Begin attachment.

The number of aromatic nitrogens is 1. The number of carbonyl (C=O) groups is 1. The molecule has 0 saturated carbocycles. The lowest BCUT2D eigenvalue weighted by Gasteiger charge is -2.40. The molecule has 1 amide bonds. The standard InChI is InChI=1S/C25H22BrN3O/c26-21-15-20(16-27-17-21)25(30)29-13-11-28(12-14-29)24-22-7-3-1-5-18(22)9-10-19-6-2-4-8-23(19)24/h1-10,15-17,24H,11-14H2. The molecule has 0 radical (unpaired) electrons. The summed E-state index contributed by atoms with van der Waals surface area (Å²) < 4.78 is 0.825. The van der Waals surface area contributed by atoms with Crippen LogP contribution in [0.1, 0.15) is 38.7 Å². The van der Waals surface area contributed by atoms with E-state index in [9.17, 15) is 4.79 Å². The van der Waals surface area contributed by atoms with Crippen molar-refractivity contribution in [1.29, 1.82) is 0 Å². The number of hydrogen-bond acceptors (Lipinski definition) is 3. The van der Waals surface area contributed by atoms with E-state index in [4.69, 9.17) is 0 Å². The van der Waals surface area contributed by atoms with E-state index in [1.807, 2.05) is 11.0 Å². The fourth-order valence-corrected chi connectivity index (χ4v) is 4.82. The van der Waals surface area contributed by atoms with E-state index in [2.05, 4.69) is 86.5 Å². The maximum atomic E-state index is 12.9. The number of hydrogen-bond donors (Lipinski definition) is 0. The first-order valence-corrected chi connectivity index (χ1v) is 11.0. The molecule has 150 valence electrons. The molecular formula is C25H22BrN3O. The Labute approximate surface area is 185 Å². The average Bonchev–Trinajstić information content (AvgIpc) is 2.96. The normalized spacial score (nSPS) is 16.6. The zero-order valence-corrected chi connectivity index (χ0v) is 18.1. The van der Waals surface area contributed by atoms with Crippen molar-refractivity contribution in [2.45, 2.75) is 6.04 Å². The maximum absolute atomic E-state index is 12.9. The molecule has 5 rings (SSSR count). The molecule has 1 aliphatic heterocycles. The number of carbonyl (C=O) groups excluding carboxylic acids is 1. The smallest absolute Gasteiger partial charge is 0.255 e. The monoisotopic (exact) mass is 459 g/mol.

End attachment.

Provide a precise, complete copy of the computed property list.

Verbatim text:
The number of aromatic nitrogens is 1. The number of carbonyl (C=O) groups is 1. The molecule has 0 saturated carbocycles. The lowest BCUT2D eigenvalue weighted by Gasteiger charge is -2.40. The molecule has 1 amide bonds. The standard InChI is InChI=1S/C25H22BrN3O/c26-21-15-20(16-27-17-21)25(30)29-13-11-28(12-14-29)24-22-7-3-1-5-18(22)9-10-19-6-2-4-8-23(19)24/h1-10,15-17,24H,11-14H2. The molecule has 0 radical (unpaired) electrons. The summed E-state index contributed by atoms with van der Waals surface area (Å²) < 4.78 is 0.825. The van der Waals surface area contributed by atoms with Crippen LogP contribution in [0.1, 0.15) is 38.7 Å². The van der Waals surface area contributed by atoms with E-state index in [9.17, 15) is 4.79 Å². The van der Waals surface area contributed by atoms with Crippen molar-refractivity contribution in [1.29, 1.82) is 0 Å². The number of hydrogen-bond acceptors (Lipinski definition) is 3. The van der Waals surface area contributed by atoms with E-state index in [4.69, 9.17) is 0 Å². The van der Waals surface area contributed by atoms with E-state index in [1.807, 2.05) is 11.0 Å². The fourth-order valence-corrected chi connectivity index (χ4v) is 4.82. The van der Waals surface area contributed by atoms with E-state index in [2.05, 4.69) is 86.5 Å². The maximum atomic E-state index is 12.9. The number of hydrogen-bond donors (Lipinski definition) is 0. The first-order valence-corrected chi connectivity index (χ1v) is 11.0. The molecule has 150 valence electrons. The molecular formula is C25H22BrN3O. The Labute approximate surface area is 185 Å². The average Bonchev–Trinajstić information content (AvgIpc) is 2.96. The normalized spacial score (nSPS) is 16.6. The zero-order valence-corrected chi connectivity index (χ0v) is 18.1. The van der Waals surface area contributed by atoms with Crippen molar-refractivity contribution in [2.45, 2.75) is 6.04 Å². The maximum absolute atomic E-state index is 12.9. The molecule has 5 rings (SSSR count). The molecule has 1 aliphatic heterocycles. The number of carbonyl (C=O) groups excluding carboxylic acids is 1. The smallest absolute Gasteiger partial charge is 0.255 e. The monoisotopic (exact) mass is 459 g/mol.